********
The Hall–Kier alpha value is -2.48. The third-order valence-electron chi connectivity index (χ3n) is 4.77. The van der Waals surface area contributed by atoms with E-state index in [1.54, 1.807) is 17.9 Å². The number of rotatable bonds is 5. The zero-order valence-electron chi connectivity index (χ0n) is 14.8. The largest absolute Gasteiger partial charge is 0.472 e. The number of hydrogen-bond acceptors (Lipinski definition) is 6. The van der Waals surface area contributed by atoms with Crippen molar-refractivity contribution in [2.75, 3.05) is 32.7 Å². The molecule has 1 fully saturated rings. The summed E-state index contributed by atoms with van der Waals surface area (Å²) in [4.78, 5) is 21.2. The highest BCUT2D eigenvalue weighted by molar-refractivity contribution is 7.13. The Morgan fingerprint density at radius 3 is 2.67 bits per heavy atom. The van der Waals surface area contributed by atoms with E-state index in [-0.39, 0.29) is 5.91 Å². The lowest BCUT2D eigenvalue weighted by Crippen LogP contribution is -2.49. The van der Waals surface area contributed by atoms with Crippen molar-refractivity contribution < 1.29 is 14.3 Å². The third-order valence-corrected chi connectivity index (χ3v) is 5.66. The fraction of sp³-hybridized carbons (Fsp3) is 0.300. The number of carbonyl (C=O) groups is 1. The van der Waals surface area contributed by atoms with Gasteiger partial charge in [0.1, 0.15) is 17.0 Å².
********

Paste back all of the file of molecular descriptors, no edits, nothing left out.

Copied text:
The Hall–Kier alpha value is -2.48. The third-order valence-electron chi connectivity index (χ3n) is 4.77. The van der Waals surface area contributed by atoms with E-state index in [1.54, 1.807) is 17.9 Å². The number of rotatable bonds is 5. The zero-order valence-electron chi connectivity index (χ0n) is 14.8. The largest absolute Gasteiger partial charge is 0.472 e. The number of hydrogen-bond acceptors (Lipinski definition) is 6. The van der Waals surface area contributed by atoms with Crippen molar-refractivity contribution in [2.75, 3.05) is 32.7 Å². The molecule has 1 fully saturated rings. The summed E-state index contributed by atoms with van der Waals surface area (Å²) in [4.78, 5) is 21.2. The highest BCUT2D eigenvalue weighted by molar-refractivity contribution is 7.13. The Morgan fingerprint density at radius 3 is 2.67 bits per heavy atom. The van der Waals surface area contributed by atoms with E-state index in [-0.39, 0.29) is 5.91 Å². The lowest BCUT2D eigenvalue weighted by Crippen LogP contribution is -2.49. The van der Waals surface area contributed by atoms with Crippen molar-refractivity contribution < 1.29 is 14.3 Å². The third-order valence-corrected chi connectivity index (χ3v) is 5.66. The fraction of sp³-hybridized carbons (Fsp3) is 0.300. The number of carbonyl (C=O) groups is 1. The van der Waals surface area contributed by atoms with Gasteiger partial charge in [0.1, 0.15) is 17.0 Å².